The adaptedness of Christ’s death to serve as a ground for universal gospel invitations, constitutes it in the view of some persons a universal redemption. But no one can with propriety be said to be redeemed, who does not obtain deliverance, and who never will obtain it. Other persons who maintain the doctrine of particular redemption, distinguish between redemption and atonement, and because of the adaptedness referred to, consider the death of Christ an atonement for the sins of all men; or as an atonement for sin in the abstract. In Rom. v.11, the only place in the New Testament where the word atonement occurs, the Greek word for which it stands, is the same that is rendered reconciling–reconciliation, in other places.1 The reconciliation is not between God and sin in the abstract, for such a reconciliation is impossible. It is a reconciliation of persons; and such a reconciliation as secures eternal salvation. “If, when we were enemies, we were reconciled to God, by the death of his Son, much more, being reconciled, we shall be saved by his life.”2 In Paul’s view, all those for whom Christ’s death made reconciliation or atonement, will certainly be saved; and therefore atonement cannot be universal, unless salvation be universal. It is possible to use the word atonement in such a sense, as to render the question respecting the extent of the atonement one of mere definition: but it is best to use the words of Scripture in the Scripture sense.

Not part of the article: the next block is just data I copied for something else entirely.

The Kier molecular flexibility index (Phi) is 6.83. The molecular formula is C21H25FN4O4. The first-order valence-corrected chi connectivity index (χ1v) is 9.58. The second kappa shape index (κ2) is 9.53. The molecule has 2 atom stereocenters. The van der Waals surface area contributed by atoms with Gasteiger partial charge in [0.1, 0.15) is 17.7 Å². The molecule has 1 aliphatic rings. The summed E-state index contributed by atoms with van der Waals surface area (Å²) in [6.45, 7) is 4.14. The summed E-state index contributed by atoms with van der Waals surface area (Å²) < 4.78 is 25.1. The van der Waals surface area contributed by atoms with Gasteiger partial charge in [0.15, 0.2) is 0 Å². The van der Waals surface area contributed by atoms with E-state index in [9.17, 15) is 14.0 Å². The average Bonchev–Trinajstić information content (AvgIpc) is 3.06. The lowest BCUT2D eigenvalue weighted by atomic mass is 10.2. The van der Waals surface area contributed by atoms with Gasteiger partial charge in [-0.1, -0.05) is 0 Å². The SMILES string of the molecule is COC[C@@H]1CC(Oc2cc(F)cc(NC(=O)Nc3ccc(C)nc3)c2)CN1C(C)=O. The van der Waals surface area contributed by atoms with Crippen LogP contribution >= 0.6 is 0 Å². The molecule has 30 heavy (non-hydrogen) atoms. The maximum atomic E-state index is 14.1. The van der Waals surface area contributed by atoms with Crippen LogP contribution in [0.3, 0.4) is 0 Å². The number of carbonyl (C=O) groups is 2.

J.L. Dagg, Manual of Theology and Church Order, (Harrisonburg, VA: Gano Books, 1982), 326. [Footnote values original; underlining mine.]

[Notes: 1) This work was first published in 1858. 2) While Dagg finally rejects this distinction as being valid, what is important here is that he acknowledges it as being a position tabled by some advocates of particular redemption. 3) Dagg is probably not alluding to William G.T. Shedd (given that Shedd’s Dogmatics were not yet published at this time), but to some earlier proponent of the distinction.]

[Credit to Tony for the find.


1Rom. xi. 15; 2 Cor. v. 18, 19.

2Rom. v. 10.

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